Presentation on theme: "Lecture 4b Soil Forming Factors Parent Material Climate * Vegetation * Topography * Time Soils vary from place to place because the intensity of the factors."— Presentation transcript:
Lecture 4b Soil Forming Factors Parent Material Climate * Vegetation * Topography * Time Soils vary from place to place because the intensity of the factors is different at different locations.
Soil Forming Factors - Biotic (Vegetation) Animal - Soil Mixing~ earthworms, crawfish, scorpions, moles, gophers ~ this mixing can result in the destruction of horizons.
Botic (cont.) – plants - Prairie and Forest Vegetation - Additon of Organic Matter (OM). Prairie ~ OM added to upper 2 ft. of soil due to fibrous root system of grass plants. Ap A AB Bg
Biotic (cont.) Forest ~ OM added to upper 4 “ due to yearly leaf fall to surface of soil.
Prairie - Border Biotic Factor Prairie - Border soils (oak savannahs) have the influence of the prairie and forest ~ due to changes in vegetation over the past 8000 years the soils have been both under prairie and forest. – A horizon is not as dark, not as thick and E may be present or absent Ron E. VanNimwegen
Dyad Describe your experience of being in a native or restored prairie or an old growth forest. What was unique about this experience?
SFF - Topography or Landscape Position – 3 kinds : 1) Catena, 2) landscape position, 3)aspect 1) Catena - A series of soils with different horizons due to differences in their depth to the water table Drainage classes Well-drained Moderately well-drained Somewhat poorly drained Poorly drained
Catena – Natural Soil Drainage Classes NOTE: Natural drainage refers to depth to water table not permeability. n Natural Soil Drainage Classes Well Drained - mottles begin > 4 ft. Moderately well drained - mottles > 3 ft. Somewhat poorly drained - mottles > 2 ft Poorly drained - dark surface - gray colors in subsoil below surface (red mottles)
Summit and Backslope Summit will have minimum erosion and maximum soil development (greatest horizonation). Backslope will be similar to summit unless slope is > 20%.
Shoulder X Greatest erosion - least water infiltration - greatest runoff - minimal soil development. Ap Bw Bk BC C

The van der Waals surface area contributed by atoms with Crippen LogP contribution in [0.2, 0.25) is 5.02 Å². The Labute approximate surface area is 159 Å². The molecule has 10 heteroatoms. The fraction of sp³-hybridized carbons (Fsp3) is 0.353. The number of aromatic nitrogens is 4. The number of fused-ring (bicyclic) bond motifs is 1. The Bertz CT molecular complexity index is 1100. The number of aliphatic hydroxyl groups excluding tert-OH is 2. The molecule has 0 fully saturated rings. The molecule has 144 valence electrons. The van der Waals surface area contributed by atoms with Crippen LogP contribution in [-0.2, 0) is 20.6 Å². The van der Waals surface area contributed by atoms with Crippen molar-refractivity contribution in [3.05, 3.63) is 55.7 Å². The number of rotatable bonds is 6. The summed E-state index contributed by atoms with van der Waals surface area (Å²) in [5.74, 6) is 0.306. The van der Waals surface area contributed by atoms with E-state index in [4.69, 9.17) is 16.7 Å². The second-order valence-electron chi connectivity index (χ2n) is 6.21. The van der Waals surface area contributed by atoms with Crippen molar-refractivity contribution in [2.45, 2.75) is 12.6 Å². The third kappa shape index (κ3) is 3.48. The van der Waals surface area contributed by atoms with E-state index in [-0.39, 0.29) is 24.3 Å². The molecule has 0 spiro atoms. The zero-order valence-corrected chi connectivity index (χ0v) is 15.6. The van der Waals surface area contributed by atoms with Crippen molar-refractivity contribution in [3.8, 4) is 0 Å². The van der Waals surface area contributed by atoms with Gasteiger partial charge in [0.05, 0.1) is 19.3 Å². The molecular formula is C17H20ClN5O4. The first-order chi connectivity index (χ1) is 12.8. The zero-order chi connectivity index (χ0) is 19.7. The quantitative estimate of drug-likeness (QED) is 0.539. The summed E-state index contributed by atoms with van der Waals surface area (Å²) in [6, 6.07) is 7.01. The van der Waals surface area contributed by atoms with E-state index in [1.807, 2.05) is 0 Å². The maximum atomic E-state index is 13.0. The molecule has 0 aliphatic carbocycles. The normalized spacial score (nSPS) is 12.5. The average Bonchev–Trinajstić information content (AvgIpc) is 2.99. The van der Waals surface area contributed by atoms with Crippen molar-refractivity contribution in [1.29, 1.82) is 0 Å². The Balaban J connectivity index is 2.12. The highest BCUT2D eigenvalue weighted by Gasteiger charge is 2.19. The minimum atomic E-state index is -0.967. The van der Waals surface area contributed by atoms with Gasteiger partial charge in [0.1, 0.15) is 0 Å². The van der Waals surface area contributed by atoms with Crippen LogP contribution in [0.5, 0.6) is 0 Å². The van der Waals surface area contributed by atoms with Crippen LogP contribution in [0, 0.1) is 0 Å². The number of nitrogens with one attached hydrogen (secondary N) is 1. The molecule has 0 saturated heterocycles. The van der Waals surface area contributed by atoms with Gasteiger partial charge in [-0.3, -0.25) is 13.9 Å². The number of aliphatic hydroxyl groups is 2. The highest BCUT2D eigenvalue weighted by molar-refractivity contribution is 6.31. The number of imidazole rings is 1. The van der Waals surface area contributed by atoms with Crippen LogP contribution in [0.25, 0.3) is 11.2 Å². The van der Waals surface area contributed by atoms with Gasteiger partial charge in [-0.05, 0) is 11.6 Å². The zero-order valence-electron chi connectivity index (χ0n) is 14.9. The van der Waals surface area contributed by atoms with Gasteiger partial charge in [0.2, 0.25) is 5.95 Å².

Footslope Deposition of materials from upslope - may be near water table - may have greatest leaching due to water from upslope and rainfall. Ap A1 A2 A3 AB Btg Water
3. Aspect Direction the slope faces - important when slope is > than 10 %. Noticeable in SE MN. ç North Slope = 1. colder soils, 2. less evaporation, 3. more leaching ~ thus more soil development ç South Slope = 1. warmer soils, 2. more evaporation, 3. less leaching ~ thus less soil development.
Aspect Direction the slope faces Important when slope > 10 % A Bw C A Bt C E
Hillslope in SE Minnesota South Facing Slope (open, fewer trees) North Facing Slope - more trees - more soil develop- ment. Less soil development
Soil Forming Factor - Time Vegetation and Climate act on the Parent Material and Topography over Time. The age of a soil is determined by its development and not the actual number of years it has been developing. How long it takes for a soil to become old depends on the intensity of the soil forming processes or intensity of the other 4 soil forming factors.
Age Sequence Youth = Juvenile = A C A Bw C Mature = A E Bt C Adult A E Bt1 Bt2 Old Age “Senile” A E Btqm Bqm
Factors that retard soil profile development low rainfall high lime content high clay content steep slopes cold temperature severe erosion low humidity high quartz hard rock high water table constant deposition mixing by animals
Factors that Slow Soil Formation Climate Low rainfall Low humidity Cold temperature
Factors that Slow Soil Formation Biota Mixing by animals or man Human made soil Suborder = ARENT anthropogenic factor – human influence on soil formation – Direct = plowing, manuring, liming. Indirect = changing soil forming factors – deforestation, relief, parent material.
The Effects of Management on the Interactions Between Plants and Soils In this example, heavy continuous grazing followed by drought produces positive feedbacks between vegetation and soil properties that enhance physical, chemical, and biological degradation processes. These feedbacks lead to the following: a) a decrease in soil organic matter and an increase in size of bare spaces, b) a decrease in soil aggregate stability and resistance to erosion, c) a loss of topsoil and a decrease in infiltration, d) an additional loss of grass and increase in shrubs, which cause the feedback loop to continue. (Figure modified from Bird et al., 2001.) Arrow represent physical, chemical, and biological degradation * Desert grass displaced by shrubs. Soil OM decreases and Size of bare space increases. * Aggregate stability and resistance to erosion decrease * Topsoil and fertility lost and infiltration decreases.
What happens to a soil with time Loss of nutrients ( bases) = lower pH or soil becomes more acid Increase in concentration of iron or soil becomes redder Increase in clay content or old soils have more clay Deeper weathering into the parent material Oldest soils in US are on high terraces and alluvial fans of the mountains in the western U.S.
Oldest soils in United States Petrocalcic Durixeralf - California Petroargid Arizona A Bk Bkm C
Callanish Standing Stones – Isle of Lewis - Scotland In 3000 BC the early farmers plowed the soil where the stones would be placed. In 1000 BC the stones were forgotten and peat filled in around the stones to a depth of five feet. When the stones were discovered in the 18 th century, the peat was removed.